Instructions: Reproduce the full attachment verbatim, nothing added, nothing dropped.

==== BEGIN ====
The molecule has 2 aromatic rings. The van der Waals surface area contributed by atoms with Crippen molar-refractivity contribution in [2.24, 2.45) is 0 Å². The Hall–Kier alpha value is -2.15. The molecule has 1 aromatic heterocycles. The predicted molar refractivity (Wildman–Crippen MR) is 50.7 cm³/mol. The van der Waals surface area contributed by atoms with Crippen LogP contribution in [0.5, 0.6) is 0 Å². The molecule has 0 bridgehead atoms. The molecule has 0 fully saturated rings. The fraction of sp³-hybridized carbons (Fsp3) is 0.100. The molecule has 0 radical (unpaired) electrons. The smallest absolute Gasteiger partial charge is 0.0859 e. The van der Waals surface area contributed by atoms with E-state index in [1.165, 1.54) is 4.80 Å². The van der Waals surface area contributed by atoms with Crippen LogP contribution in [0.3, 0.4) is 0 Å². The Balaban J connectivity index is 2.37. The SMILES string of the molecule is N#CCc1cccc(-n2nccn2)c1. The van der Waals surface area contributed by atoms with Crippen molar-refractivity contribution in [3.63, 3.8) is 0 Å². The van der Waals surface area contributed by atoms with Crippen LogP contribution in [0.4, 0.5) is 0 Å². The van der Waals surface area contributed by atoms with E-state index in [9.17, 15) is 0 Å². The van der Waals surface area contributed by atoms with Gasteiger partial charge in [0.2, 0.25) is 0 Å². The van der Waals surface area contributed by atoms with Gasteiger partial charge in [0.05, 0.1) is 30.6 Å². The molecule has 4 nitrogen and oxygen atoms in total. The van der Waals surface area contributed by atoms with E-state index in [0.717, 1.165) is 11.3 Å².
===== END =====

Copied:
The molecule has 2 aromatic rings. The van der Waals surface area contributed by atoms with Crippen molar-refractivity contribution in [2.24, 2.45) is 0 Å². The Hall–Kier alpha value is -2.15. The molecule has 1 aromatic heterocycles. The predicted molar refractivity (Wildman–Crippen MR) is 50.7 cm³/mol. The van der Waals surface area contributed by atoms with Crippen LogP contribution in [0.5, 0.6) is 0 Å². The molecule has 0 bridgehead atoms. The molecule has 0 fully saturated rings. The fraction of sp³-hybridized carbons (Fsp3) is 0.100. The molecule has 0 radical (unpaired) electrons. The smallest absolute Gasteiger partial charge is 0.0859 e. The van der Waals surface area contributed by atoms with E-state index in [1.165, 1.54) is 4.80 Å². The van der Waals surface area contributed by atoms with Crippen LogP contribution in [0.3, 0.4) is 0 Å². The Balaban J connectivity index is 2.37. The SMILES string of the molecule is N#CCc1cccc(-n2nccn2)c1. The van der Waals surface area contributed by atoms with Crippen molar-refractivity contribution in [3.63, 3.8) is 0 Å². The van der Waals surface area contributed by atoms with Crippen LogP contribution in [0.4, 0.5) is 0 Å². The van der Waals surface area contributed by atoms with E-state index in [9.17, 15) is 0 Å². The van der Waals surface area contributed by atoms with Gasteiger partial charge in [0.2, 0.25) is 0 Å². The van der Waals surface area contributed by atoms with Gasteiger partial charge in [0.05, 0.1) is 30.6 Å². The molecule has 4 nitrogen and oxygen atoms in total. The van der Waals surface area contributed by atoms with E-state index in [0.717, 1.165) is 11.3 Å².